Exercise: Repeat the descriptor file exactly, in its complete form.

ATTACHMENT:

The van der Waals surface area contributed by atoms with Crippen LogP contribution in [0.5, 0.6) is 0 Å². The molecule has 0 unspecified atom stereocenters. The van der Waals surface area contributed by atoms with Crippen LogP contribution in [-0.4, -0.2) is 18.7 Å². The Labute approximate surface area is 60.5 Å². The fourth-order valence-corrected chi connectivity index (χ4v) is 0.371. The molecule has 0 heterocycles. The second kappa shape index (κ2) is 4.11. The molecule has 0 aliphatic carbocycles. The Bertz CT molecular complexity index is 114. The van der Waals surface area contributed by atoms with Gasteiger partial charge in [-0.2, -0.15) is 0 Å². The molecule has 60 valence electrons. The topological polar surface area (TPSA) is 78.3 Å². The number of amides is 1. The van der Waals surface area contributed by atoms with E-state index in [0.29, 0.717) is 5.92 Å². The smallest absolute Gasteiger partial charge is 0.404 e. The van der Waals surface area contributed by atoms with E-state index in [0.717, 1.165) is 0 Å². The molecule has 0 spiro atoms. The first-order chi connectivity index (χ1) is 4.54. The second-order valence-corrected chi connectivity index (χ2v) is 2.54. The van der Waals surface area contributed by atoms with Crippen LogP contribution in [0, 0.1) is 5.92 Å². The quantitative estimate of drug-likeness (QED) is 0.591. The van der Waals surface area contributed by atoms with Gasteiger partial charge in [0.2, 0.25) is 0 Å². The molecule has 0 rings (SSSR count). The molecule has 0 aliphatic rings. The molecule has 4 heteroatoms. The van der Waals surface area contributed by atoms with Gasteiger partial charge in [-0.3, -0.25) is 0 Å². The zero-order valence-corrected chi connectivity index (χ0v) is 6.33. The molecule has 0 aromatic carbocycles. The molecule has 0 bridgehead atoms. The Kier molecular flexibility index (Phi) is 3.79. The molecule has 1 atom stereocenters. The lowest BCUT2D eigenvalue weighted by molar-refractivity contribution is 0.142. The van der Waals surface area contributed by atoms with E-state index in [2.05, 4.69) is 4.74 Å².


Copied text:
The van der Waals surface area contributed by atoms with Crippen LogP contribution in [0.5, 0.6) is 0 Å². The molecule has 0 unspecified atom stereocenters. The van der Waals surface area contributed by atoms with Crippen LogP contribution in [-0.4, -0.2) is 18.7 Å². The Labute approximate surface area is 60.5 Å². The fourth-order valence-corrected chi connectivity index (χ4v) is 0.371. The molecule has 0 heterocycles. The second kappa shape index (κ2) is 4.11. The molecule has 0 aliphatic carbocycles. The Bertz CT molecular complexity index is 114. The van der Waals surface area contributed by atoms with Gasteiger partial charge in [-0.2, -0.15) is 0 Å². The molecule has 60 valence electrons. The topological polar surface area (TPSA) is 78.3 Å². The number of amides is 1. The van der Waals surface area contributed by atoms with E-state index in [0.29, 0.717) is 5.92 Å². The smallest absolute Gasteiger partial charge is 0.404 e. The van der Waals surface area contributed by atoms with E-state index in [0.717, 1.165) is 0 Å². The molecule has 0 spiro atoms. The first-order chi connectivity index (χ1) is 4.54. The second-order valence-corrected chi connectivity index (χ2v) is 2.54. The van der Waals surface area contributed by atoms with Crippen LogP contribution in [0, 0.1) is 5.92 Å². The quantitative estimate of drug-likeness (QED) is 0.591. The van der Waals surface area contributed by atoms with Gasteiger partial charge in [0.2, 0.25) is 0 Å². The molecule has 0 rings (SSSR count). The molecule has 0 aliphatic rings. The molecule has 4 heteroatoms. The van der Waals surface area contributed by atoms with Gasteiger partial charge in [-0.3, -0.25) is 0 Å². The zero-order valence-corrected chi connectivity index (χ0v) is 6.33. The molecule has 0 aromatic carbocycles. The molecule has 0 bridgehead atoms. The Kier molecular flexibility index (Phi) is 3.79. The molecule has 1 atom stereocenters. The lowest BCUT2D eigenvalue weighted by molar-refractivity contribution is 0.142. The van der Waals surface area contributed by atoms with E-state index in [2.05, 4.69) is 4.74 Å².